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Bee-careful: Stinger season has arrived

Ready-to-edit video: Banner Health bee expert talks about dangers of Africanized bees

PHOENIX (May 10, 2021) – Our warmer temperatures can trigger a greater risk of encountering Africanized bees, say experts from Banner Poison and Drug Information Center.

“Unfortunately, in Arizona, most of our bees are killer or Africanized and that can be more potentially dangerous,’’ said Meghan Spyres, toxicologist at Banner Poison and Drug Information Center. 


“The difference between regular honeybees and these Africanized bees is mainly their behavior,’’ she said. “They tend to kind of move around in swarms, and so certainly if you see a big swarm of bees in Arizona, I would be concerned that they were Africanized honeybees.’’

It’s not the bees’ venom that can cause the most damage – it’s the number of potential stings, she said.

“The problem with these Africanized honeybees is that you'll be stung by multiple bees, hundreds of bees.’’

One sting can cause swelling and redness at the sting site; multiple stings can cause a person’s entire body to swell.

“Your blood pressure can drop low. You can end up pretty sick with end organ injury, like kidney injury, and these-- we call them massive honeybee envenomation-- can be fatal.’’

If a person receives only one or two stings, they should clean the sites and remove any stingers left behind by the bee, she said.

“One of the myths about bee stings is that the venom continues to be injected into your body after the sting has occurred. The bee does leave the stinger in your skin, but almost all of the venom has been delivered in the first second or two.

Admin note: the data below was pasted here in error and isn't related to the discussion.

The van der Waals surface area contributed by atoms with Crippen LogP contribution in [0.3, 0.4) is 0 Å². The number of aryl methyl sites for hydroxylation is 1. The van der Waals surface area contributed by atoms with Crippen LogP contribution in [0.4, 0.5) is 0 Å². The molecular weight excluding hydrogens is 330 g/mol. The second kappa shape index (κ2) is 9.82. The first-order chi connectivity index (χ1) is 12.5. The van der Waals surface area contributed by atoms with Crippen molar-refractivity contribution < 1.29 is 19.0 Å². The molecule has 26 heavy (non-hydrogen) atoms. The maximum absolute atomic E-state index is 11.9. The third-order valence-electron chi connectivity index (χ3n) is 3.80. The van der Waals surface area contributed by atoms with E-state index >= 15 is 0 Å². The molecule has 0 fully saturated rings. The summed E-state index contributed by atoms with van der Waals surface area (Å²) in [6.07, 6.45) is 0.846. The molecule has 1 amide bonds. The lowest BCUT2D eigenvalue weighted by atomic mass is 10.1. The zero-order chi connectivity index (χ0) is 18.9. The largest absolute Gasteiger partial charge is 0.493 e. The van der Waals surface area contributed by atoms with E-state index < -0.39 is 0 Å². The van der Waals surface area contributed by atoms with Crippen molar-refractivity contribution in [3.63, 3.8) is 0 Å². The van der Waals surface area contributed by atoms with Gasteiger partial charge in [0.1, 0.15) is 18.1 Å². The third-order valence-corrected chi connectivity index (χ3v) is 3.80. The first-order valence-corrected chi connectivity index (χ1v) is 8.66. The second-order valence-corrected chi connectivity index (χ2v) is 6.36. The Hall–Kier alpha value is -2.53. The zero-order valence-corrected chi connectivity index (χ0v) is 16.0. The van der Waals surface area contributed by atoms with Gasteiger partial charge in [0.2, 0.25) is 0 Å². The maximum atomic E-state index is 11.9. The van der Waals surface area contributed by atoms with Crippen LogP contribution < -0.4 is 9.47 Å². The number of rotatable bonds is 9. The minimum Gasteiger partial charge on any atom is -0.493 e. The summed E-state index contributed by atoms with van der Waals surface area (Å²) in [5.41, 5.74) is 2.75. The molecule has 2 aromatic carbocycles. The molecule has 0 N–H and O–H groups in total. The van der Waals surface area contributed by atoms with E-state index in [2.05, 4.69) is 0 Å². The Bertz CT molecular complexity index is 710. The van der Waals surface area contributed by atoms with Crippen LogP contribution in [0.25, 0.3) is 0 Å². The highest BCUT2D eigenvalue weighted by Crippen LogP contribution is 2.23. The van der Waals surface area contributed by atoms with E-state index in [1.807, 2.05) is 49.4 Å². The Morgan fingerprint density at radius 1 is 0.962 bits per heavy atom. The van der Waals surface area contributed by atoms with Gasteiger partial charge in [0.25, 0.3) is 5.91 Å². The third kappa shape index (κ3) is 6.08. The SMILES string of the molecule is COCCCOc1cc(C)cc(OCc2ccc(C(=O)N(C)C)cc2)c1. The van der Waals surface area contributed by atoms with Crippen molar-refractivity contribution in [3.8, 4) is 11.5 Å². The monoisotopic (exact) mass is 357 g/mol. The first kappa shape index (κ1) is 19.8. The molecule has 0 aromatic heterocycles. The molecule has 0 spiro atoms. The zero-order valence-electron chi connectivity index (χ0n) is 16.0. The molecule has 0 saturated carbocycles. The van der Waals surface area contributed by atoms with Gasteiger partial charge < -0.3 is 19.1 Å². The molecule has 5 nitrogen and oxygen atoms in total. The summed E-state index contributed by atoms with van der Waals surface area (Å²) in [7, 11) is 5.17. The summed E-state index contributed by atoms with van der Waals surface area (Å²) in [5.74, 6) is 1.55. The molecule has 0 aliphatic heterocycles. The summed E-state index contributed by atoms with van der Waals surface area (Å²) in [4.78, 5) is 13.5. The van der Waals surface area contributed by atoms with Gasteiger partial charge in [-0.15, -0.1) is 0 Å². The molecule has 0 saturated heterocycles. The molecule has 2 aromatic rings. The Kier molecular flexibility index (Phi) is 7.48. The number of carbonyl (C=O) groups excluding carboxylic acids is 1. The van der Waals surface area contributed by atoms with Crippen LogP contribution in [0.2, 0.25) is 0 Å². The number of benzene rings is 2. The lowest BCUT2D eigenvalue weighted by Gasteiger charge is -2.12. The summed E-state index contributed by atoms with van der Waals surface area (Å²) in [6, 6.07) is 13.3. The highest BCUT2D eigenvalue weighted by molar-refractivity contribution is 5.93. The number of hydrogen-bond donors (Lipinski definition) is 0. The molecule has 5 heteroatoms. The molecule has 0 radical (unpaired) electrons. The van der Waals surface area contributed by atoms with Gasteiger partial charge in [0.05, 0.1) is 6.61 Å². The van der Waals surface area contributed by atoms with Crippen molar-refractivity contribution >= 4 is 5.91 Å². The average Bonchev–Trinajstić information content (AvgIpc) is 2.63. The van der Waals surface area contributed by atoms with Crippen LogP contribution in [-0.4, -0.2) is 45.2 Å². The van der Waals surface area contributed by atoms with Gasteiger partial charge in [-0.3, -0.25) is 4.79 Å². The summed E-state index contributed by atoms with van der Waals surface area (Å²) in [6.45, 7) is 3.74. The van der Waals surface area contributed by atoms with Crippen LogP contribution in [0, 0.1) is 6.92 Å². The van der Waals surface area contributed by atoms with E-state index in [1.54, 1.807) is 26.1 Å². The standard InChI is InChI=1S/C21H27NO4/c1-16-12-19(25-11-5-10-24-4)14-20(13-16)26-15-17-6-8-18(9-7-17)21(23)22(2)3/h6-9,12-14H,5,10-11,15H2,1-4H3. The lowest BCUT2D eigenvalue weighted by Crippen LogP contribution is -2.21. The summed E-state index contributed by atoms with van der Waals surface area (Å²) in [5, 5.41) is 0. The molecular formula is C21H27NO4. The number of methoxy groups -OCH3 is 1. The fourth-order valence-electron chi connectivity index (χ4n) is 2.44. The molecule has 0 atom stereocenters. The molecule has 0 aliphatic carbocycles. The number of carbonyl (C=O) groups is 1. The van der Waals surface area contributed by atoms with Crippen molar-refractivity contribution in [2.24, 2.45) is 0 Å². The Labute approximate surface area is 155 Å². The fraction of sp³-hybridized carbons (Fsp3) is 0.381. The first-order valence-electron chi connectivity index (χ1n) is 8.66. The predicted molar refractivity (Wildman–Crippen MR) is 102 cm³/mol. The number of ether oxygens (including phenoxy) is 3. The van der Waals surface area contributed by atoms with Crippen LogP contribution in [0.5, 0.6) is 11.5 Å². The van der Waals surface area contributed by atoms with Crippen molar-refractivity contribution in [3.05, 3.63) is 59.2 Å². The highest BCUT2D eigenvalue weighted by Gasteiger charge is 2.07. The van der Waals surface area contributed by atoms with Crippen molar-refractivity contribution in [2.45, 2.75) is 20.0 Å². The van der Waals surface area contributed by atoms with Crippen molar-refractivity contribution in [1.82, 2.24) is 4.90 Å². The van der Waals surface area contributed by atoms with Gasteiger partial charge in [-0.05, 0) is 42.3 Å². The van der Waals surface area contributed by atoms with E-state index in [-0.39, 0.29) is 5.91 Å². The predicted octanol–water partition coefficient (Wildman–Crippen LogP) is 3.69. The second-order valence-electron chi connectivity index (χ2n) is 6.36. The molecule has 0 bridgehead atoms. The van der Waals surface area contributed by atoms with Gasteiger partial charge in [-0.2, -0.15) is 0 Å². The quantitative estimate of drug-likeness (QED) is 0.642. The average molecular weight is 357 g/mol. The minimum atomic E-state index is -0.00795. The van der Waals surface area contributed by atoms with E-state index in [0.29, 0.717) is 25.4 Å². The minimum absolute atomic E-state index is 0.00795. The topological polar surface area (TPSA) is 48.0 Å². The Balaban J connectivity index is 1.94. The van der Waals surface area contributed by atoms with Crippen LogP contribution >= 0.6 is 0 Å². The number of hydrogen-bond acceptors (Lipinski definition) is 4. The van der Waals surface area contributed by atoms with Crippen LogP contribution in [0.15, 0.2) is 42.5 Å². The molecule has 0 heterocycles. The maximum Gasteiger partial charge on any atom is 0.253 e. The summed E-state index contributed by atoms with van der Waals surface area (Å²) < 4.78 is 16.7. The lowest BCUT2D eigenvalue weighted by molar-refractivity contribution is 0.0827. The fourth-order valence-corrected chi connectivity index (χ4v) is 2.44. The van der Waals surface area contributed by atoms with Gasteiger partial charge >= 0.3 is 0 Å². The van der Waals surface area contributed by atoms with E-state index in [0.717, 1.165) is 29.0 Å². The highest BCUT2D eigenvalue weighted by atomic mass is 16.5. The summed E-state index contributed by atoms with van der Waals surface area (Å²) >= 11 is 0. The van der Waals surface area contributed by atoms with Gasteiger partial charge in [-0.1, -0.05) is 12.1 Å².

“It's not an emergency to remove it immediately-- but you do want to remove it,’’ said Spyres, who suggested using tweezers or a credit card to scrape off the stinger.
Many of us can be stung once or twice and not experience any additional problems but for as many as 8 percent of the population can experience a severe allergic reaction to insect stings in their lifetimes, according to the Journal of Asthma and Allergy.

People who know they are all allergic to bee stings or suspect that they may be, should carry an Epi-pen just in case. 

To be avoid being stung, Spyres strongly recommends not swatting at any bees or disturbing a hive.

“If you just see a single bee around your house, in your yard, or if you're out hiking or somewhere, just leave it alone. Don't swat at it. Don't try to disturb its hive. It's probably not going to bother you.''

But if you see a hive or swarm, get indoors as soon as possible, Spyres added. 

Sometimes people think if they go under water or something like that may solve the problem, but unfortunately the bees will kind of hover there and wait. And so, really, I would say just get indoors as quickly as possible.

About Banner Poison and Drug Information Center

The Banner Poison and Drug Information Center is a phone call away and can be reached at 1-800-222-1222. The center provides a free, 24-hour emergency telephone service for both residents and medical professionals of Maricopa County. Assistance is available in more than 150 languages. For more information, visit



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